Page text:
Americans showing increased preference for pork

Americans showing increased preference for pork

Posted Oct. 7, 2014 (REVISED Oct. 9)

Results of a consumer tracking study conducted in June and released by the Pork Checkoff found that more American consumers are reporting an enduring love for pork. Key research findings show more U.S. consumers rate their enjoyment of pork higher than in previous studies. Also, consumer-buying habits measured by the U.S. Department of Agriculture also show more consumers are buying pork.

“People are becoming more passionate about their consumption of pork,” said Iowa Pork Producers Association President-elect David Struthers, a hog farmer from Collins. “These studies confirm that consumers are eating more pork in recipes and as a menu item because of its value, flavor and versatility.”

Consumers taking part in the Pork Checkoff study were asked to rate pork cuts on a 10-point scale, resulting in a demonstrated increase in the volume of consumers who rank pork as an eight or higher.

The tracking study indicates the size of the Pork Checkoff’s consumer target market has grown to 45 percent of U.S. households, up from 36 percent in June 2013. In 2010, the consumer target was just 27 percent of U.S. households. Growth in the target size is attributed to people rating pork cuts higher, as well as their confidence in cooking meat.

The study also found that a majority of all fresh pork eaten – 86 percent at home and 77 percent away from home – is consumed by consumers in the Pork Checkoff’s target market. The total percent of pork eaten by the consumers grew significantly since the Pork Be Inspired® campaign was introduced in 2011.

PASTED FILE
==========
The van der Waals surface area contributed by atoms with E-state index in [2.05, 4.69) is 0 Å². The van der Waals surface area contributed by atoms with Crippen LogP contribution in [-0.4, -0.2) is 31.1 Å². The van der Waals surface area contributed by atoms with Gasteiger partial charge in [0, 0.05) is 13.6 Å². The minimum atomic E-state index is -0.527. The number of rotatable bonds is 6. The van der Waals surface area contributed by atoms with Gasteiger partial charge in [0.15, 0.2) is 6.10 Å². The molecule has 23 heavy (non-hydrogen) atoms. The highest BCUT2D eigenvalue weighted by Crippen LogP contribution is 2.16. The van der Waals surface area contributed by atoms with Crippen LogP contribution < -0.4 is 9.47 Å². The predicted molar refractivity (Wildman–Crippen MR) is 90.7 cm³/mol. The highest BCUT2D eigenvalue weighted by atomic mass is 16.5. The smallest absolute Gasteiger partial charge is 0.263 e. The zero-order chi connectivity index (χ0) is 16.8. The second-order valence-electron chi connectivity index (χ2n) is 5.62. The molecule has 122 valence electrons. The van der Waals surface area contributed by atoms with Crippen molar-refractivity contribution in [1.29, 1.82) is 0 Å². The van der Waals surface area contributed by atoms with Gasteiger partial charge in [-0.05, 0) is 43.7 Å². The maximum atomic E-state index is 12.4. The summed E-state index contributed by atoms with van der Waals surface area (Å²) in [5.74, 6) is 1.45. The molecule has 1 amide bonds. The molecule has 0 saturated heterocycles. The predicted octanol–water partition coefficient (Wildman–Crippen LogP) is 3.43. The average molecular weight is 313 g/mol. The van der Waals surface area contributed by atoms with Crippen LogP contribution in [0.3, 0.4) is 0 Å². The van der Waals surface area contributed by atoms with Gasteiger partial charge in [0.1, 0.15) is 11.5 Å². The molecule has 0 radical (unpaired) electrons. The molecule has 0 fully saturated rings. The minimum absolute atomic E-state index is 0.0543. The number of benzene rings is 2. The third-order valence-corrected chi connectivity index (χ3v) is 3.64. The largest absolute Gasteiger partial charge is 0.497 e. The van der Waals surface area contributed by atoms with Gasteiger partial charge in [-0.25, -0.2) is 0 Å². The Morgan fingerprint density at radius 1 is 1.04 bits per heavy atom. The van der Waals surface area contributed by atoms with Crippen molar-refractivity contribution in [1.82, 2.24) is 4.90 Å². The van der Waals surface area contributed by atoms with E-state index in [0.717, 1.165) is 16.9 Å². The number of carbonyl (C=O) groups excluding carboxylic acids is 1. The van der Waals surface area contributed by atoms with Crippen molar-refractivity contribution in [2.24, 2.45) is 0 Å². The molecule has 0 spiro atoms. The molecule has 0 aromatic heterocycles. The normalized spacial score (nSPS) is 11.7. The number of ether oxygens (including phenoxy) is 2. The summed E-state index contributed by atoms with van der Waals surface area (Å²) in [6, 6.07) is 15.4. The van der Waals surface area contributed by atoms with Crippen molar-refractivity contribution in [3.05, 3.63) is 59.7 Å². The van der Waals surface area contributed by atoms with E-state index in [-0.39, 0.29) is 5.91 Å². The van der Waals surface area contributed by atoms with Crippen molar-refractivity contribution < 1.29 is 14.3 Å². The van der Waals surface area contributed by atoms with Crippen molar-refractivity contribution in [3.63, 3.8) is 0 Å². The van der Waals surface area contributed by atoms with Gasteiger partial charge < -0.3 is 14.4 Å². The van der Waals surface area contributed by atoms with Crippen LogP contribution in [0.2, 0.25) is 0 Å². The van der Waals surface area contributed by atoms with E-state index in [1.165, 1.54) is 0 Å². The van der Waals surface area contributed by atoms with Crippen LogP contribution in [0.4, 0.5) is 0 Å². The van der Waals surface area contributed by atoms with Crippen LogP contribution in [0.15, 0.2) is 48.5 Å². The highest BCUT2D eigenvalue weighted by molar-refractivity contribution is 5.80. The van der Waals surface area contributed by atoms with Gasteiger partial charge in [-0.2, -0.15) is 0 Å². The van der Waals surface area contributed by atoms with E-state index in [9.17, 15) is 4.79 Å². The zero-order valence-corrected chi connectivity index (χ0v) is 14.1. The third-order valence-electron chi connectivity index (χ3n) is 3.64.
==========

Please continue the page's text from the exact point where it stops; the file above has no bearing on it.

“The industry is beginning to see the impact of new marketing campaigns. We’re making a distinct difference in the marketplace and in how American consumers view and buy pork,” Struthers said. “Across the board, consumers are buying more pork from stores and foodservice outlets.”

The tracking study results are further reinforced by the Pork Checkoff’s key measure of domestic marketing, which is real per capita consumer pork expenditures. Using USDA data, consumer pork expenditures measure the volume (in pounds) and value (in dollars) of pork sold in the United States. Data through May 2014 showed year-to-date per capita pork expenditures grew by 7.5 percent.

The consumer tracking study also asked pork eaters, “Other than price, what most influences your meat-purchasing decisions?” The top three drivers of meat purchases are quality (63 percent), followed by appearance (50 percent) and convenience (32 percent).

The nationally fielded tracking study is conducted by the Pork Checkoff in June and November each calendar year. Respondents are representative of the U.S. population for gender, age, ethnicity and income.